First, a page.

Ducey does not intend to fight the university vaccine rule

PHOENIX – Gov. Doug Ducey has no immediate plans for how – or even if – he will try to sanction the three state universities that require professors and staff to be vaccinated despite his orders to the contrary.

And he may lack the real power or leverage to do anything about it.

“We are reviewing their decisions,” Governor CJ Karamargin’s press secretary said.

All of this comes as University of Arizona President Robert Robbins stressed on Monday that his school was not about to hand over its hundreds of millions of dollars in federal grants and other funds to stand. comply with Ducey’s directive.

Robbins, at a press conference, clearly sought not to fight the governor.

He said Ducey understands the importance of vaccination. And this, Robbins said, is demonstrated by the fact that the governor himself has been vaccinated and his health department has set up point-of-delivery sites to facilitate the process.

But the AU president said he had to take into account the fiscal realities of what would happen if the school ignored the Biden administration’s directive that any entity must demand that staff be vaccinated against COVID if they are. expects to continue receiving federal dollars.

“It boiled down to the hard, hard facts: We have hundreds and hundreds of millions of dollars in federally funded research programs, educational programs and student employment programs,” Robbins said.

“To say that we are not going to comply with this presidential order just seemed hopeless,” he continued. “And so everyone figured out that we had to do this.”

Karamargin said Ducey, while believing the COVID vaccine to be effective and safe, remains on warrants.

“Getting the vaccine should be a matter of personal choice,” he said.

But the reality is that it would appear that the governor has limited power to impose his will on universities.

Only the Arizona Board of Regents can fire university presidents. But, to date, the board has not objected but instead issued a statement explaining the decisions.

Specifically, it looks like Biden and the federal authorities have the biggest hammer.

Figures from legislative budget staff members show the three universities raised $ 998.7 million last year in federal funds – the same funds the Biden administration threatened to withhold from universities that did not ‘vaccination requirements. In contrast, the state provides only $ 719.1 million in aid.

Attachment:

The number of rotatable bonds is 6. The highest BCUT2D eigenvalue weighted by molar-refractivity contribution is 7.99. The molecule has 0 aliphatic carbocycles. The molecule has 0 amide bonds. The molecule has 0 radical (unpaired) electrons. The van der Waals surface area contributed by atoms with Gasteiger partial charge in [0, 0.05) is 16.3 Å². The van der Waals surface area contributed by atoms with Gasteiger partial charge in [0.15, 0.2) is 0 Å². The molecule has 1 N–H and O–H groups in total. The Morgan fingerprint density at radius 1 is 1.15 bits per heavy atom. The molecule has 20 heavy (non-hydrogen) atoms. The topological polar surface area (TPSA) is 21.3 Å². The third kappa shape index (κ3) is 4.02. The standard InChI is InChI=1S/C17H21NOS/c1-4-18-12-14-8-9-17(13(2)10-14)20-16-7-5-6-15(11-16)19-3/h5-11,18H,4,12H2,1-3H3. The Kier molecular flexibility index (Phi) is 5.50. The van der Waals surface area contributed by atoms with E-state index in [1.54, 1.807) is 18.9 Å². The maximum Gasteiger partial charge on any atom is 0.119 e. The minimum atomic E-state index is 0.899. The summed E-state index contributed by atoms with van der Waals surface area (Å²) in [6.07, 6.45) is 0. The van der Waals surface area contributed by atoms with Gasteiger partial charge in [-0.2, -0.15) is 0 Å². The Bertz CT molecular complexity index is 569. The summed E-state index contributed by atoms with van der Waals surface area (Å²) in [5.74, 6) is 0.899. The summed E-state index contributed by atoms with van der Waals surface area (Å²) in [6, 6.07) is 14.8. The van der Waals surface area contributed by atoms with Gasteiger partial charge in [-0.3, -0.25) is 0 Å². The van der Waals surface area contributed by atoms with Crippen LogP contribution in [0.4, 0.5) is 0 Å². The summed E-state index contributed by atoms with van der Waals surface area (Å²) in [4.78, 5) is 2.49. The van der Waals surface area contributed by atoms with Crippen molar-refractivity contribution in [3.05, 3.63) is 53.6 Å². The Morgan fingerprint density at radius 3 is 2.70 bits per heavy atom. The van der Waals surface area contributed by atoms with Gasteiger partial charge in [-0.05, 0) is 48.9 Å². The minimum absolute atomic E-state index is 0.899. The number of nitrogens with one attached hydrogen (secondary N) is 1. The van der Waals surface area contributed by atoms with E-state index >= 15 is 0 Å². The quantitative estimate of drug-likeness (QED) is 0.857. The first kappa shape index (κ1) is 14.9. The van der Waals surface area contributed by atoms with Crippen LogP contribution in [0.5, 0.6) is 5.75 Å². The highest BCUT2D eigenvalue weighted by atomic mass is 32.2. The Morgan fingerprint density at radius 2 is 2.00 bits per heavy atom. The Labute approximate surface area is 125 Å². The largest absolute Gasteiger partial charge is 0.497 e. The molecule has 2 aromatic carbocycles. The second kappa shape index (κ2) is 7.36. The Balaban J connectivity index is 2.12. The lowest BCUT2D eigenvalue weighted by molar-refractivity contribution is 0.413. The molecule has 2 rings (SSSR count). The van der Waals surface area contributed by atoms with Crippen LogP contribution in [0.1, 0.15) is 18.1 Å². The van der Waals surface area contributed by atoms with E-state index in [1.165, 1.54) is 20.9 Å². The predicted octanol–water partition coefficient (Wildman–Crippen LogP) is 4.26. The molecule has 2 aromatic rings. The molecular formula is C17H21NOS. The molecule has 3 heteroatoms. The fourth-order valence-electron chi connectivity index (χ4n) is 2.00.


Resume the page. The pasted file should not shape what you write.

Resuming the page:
This includes $ 324.7 million at Arizona State University, $ 109.8 million at Northern Arizona University and $ 284.6 million for the University of Arizona, of which $ 207.7 million is for the main campus and the remainder for the health sciences center.

And Ducey’s leverage is actually decreasing.

In the 2014 school year, the last budget passed under Governor Jan Brewer, state aid per student was $ 5,194. That figure had fallen to $ 3,767 by the end of the school year.

“It was pretty straightforward for us,” Robbins said. “We want to keep intact the support for our research infrastructure and our teaching job opportunities for our students. “

But Robbins made no apologies for making the decision on a financial basis to force the 1,600 employees, including students working for the school, to roll up their sleeves.

“I think it’s the right thing for everyone to get vaccinated,” he said.

Still, Robbins conceded that there are those who wonder why he waited until there were dollars at stake rather than simply pursuing a public health-based vaccine mandate.

“It’s fair to say that we should have made (vaccines) mandatory a long time ago, like the University of California system,” he said. He implemented a policy last summer that covers not only staff and faculty, but students as well.

“We don’t live in California,” Robbins continued. “We live in Arizona. And we tried to follow the law and stay with it. “

Regardless, Robbins, who is a cardiothoracic surgeon, said the university had “done quite well” in controlling the spread so far without any warrant.

“We have had a good response to people getting vaccinated,” he said.

How much, however, remains to be seen.

When Robbins first made the announcement last Friday, more than half of the staff and students had already uploaded their immunization status to university officials.

“I feel like there’s another percentage who just haven’t taken the time to upload their immunization records,” he said. Robbins said the announcement should prompt them to do so before the December 8 deadline.

Then, he said, will be those who apply for an exemption, either through the university’s disability resource center to apply for a disability or medical exemption, or through the office. human resources for those seeking a religious exemption.

“We’re going to come down and we’ll take them on a case-by-case basis; Robbins said. Yet, he said, there will be those “very, very few” who will be denied an exemption.

It is not clear what is happening to them.

“Then we have to look to the federal government for advice,” he said.

“They put that rule on it,” Robbins said. “But, as I understand it, they haven’t given us firm advice on what happens if there’s this rare person who chooses not to get the vaccine and doesn’t get an exemption.”

At this point, students who are not working for the university seem to be off the hook.

“I don’t think we’re going to go down the route like other institutions like the UC system and others that have made it mandatory for all students,” Robbins said.

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